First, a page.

Southeast Asia’s largest freshwater lake, the Tonle Sap in northwestern Cambodia, is facing a water quality crisis, forcing villagers who have lived in traditional floating houses to consider making new lives on the land. But their resettlement can come with costs and livelihood changes.
Despite generations of his family living in a floating village on the lake, Chhun Channy now yearns for a new life on dry land.
“The water is not as good as it used to be,” says the fisherman from Number 2 Village in Kompong Luong Commune, Pursat province. “About eight years ago, when it rained, you would see fish everywhere. It’s nothing like that now.”
Channy is one of 80,000 residents who live in the floating villages. Their lives depend on the ebb and flow of Tonle Sap Lake – a part of the Mekong River’s flood pulse system that sustains the fishing industry and provides incomes for millions of people. Many in his village are considering leaving, as dwindling fish stocks mean they are no longer able to sustain themselves.
Cambodia is heavily dependent on its inland fisheries and ranks as one of the world’s top inland fish producers, with approximately 400,000 tonnes annually – placing it fourth behind China, India, and Bangladesh, despite their significantly larger populations. In terms of consumption, it ranks first on a per capita basis. Fish is a major part of the Cambodian diet, accounting for 61% of households’ animal protein intake, and is the second most consumed food after rice.
However, the deteriorating water quality of Tonle Sap, coupled with overfishing, are among key factors contributing to declining fish stocks and prompting migration to dry land.
One study highlighted the growing impact of unsustainable human activities on the Tonle Sap floodplain, leading to health issues, ecosystem degradation and biodiversity loss. Monitoring by Cambodia’s Ministry of Environment reveals elevated nitrogen and phosphate levels in certain lake areas, exceeding water quality standards. These contaminants can adversely affect fish health and reproduction, causing gill damage, neurotoxic effects, and other severe health complications.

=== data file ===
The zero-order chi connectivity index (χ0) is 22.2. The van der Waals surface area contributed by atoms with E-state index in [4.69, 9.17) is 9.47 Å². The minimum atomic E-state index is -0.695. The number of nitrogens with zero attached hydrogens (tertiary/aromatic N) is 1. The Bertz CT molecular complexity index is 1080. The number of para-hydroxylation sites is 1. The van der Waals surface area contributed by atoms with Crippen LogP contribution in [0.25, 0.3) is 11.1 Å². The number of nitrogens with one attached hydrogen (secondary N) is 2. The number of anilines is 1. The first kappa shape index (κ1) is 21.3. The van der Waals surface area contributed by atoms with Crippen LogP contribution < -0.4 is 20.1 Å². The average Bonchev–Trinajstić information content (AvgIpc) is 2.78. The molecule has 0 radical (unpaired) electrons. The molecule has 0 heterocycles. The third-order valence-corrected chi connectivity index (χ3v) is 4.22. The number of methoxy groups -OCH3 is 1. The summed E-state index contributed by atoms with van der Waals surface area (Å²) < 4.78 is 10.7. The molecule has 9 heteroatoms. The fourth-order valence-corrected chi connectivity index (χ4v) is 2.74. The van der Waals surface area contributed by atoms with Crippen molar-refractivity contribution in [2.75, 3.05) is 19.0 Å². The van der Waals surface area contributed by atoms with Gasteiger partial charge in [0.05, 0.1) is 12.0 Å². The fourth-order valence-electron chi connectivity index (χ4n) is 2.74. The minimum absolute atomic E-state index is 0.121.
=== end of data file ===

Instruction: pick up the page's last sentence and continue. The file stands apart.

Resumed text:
Lower fish catches have compelled Channy to shift from fishing to aquaculture and poultry farming. He has observed changes in the water’s appearance, noting occasional blackish hues resembling oil-water mixtures, particularly during temperature spikes. Meanwhile, his wife sustains the family by selling fruit; yet their incomes fall short, especially for their children’s education, prompting consideration of relocation to dry land.
Sources Of Wastewater
Tonle Sap Lake, designated a Unesco Biosphere Reserve since 1997, faces mounting pressures from a growing population and human activity, including infrastructure development and deforestation, as well as climate change.
Over the past decade, declining water quality has adversely affected villagers in various ways, including causing reduced incomes from fishing and deteriorating health due to poor sanitation.
The government attributes water pollution in the lake to ineffective waste management in surrounding cities and floating villages. Collaborative research by the Institute of Technology of Cambodia revealed alarming figures, with over 234 tonnes of faeces discharged into water sources daily, 77 tonnes of which end up in the lake.
In Kompong Luong floating village, Channy observed residents directly disposing of waste into the water. Many households, facing poverty, commonly use open toilet systems that contaminate the lake water they rely on for daily use. This pollution has impacted fishermen like Suy Seth, who spends 10-hour days in contact with the contaminated water. Prolonged exposure to polluted water has resulted in Seth and his family contracting skin diseases, along with stomach problems and diarrhoea, which particularly affects his children.